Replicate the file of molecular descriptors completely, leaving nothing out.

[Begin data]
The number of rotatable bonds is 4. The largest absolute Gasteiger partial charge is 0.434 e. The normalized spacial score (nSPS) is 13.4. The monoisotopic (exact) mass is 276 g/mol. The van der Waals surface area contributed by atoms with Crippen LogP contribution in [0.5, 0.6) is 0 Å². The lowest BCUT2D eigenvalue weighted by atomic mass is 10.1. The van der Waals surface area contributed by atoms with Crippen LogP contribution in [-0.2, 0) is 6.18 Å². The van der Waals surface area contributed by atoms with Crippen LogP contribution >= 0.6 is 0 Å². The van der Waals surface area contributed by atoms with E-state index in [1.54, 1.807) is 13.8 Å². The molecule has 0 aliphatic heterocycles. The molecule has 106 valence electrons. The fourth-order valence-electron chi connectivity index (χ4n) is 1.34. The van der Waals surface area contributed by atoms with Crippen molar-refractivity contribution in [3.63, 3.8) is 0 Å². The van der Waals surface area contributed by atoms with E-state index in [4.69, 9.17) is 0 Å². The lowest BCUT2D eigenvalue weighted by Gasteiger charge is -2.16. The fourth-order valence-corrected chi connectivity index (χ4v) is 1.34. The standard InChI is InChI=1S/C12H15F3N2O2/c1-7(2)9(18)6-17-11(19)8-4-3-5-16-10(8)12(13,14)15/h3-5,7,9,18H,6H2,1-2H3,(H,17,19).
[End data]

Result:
The number of rotatable bonds is 4. The largest absolute Gasteiger partial charge is 0.434 e. The normalized spacial score (nSPS) is 13.4. The monoisotopic (exact) mass is 276 g/mol. The van der Waals surface area contributed by atoms with Crippen LogP contribution in [0.5, 0.6) is 0 Å². The lowest BCUT2D eigenvalue weighted by atomic mass is 10.1. The van der Waals surface area contributed by atoms with Crippen LogP contribution in [-0.2, 0) is 6.18 Å². The van der Waals surface area contributed by atoms with Crippen LogP contribution >= 0.6 is 0 Å². The van der Waals surface area contributed by atoms with E-state index in [1.54, 1.807) is 13.8 Å². The molecule has 0 aliphatic heterocycles. The molecule has 106 valence electrons. The fourth-order valence-electron chi connectivity index (χ4n) is 1.34. The van der Waals surface area contributed by atoms with Crippen molar-refractivity contribution in [3.63, 3.8) is 0 Å². The van der Waals surface area contributed by atoms with E-state index in [4.69, 9.17) is 0 Å². The lowest BCUT2D eigenvalue weighted by Gasteiger charge is -2.16. The fourth-order valence-corrected chi connectivity index (χ4v) is 1.34. The standard InChI is InChI=1S/C12H15F3N2O2/c1-7(2)9(18)6-17-11(19)8-4-3-5-16-10(8)12(13,14)15/h3-5,7,9,18H,6H2,1-2H3,(H,17,19).